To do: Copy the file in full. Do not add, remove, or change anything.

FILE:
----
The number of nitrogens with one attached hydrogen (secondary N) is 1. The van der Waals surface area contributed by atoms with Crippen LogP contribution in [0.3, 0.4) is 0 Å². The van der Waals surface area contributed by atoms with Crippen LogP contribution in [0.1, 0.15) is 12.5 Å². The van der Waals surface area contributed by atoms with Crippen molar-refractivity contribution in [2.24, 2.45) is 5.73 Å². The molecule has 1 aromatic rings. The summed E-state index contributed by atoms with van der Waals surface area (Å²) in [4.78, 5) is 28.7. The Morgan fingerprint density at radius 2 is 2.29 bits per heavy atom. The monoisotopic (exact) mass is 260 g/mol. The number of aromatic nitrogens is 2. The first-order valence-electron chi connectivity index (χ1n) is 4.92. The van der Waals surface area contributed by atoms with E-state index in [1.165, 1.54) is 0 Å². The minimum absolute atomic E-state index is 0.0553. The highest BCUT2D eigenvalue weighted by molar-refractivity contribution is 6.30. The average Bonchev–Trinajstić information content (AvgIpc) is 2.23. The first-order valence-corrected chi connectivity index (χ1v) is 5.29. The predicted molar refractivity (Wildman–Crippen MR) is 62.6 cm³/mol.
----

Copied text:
The number of nitrogens with one attached hydrogen (secondary N) is 1. The van der Waals surface area contributed by atoms with Crippen LogP contribution in [0.3, 0.4) is 0 Å². The van der Waals surface area contributed by atoms with Crippen LogP contribution in [0.1, 0.15) is 12.5 Å². The van der Waals surface area contributed by atoms with Crippen molar-refractivity contribution in [2.24, 2.45) is 5.73 Å². The molecule has 1 aromatic rings. The summed E-state index contributed by atoms with van der Waals surface area (Å²) in [4.78, 5) is 28.7. The Morgan fingerprint density at radius 2 is 2.29 bits per heavy atom. The monoisotopic (exact) mass is 260 g/mol. The number of aromatic nitrogens is 2. The first-order valence-electron chi connectivity index (χ1n) is 4.92. The van der Waals surface area contributed by atoms with E-state index in [1.165, 1.54) is 0 Å². The minimum absolute atomic E-state index is 0.0553. The highest BCUT2D eigenvalue weighted by molar-refractivity contribution is 6.30. The average Bonchev–Trinajstić information content (AvgIpc) is 2.23. The first-order valence-corrected chi connectivity index (χ1v) is 5.29. The predicted molar refractivity (Wildman–Crippen MR) is 62.6 cm³/mol.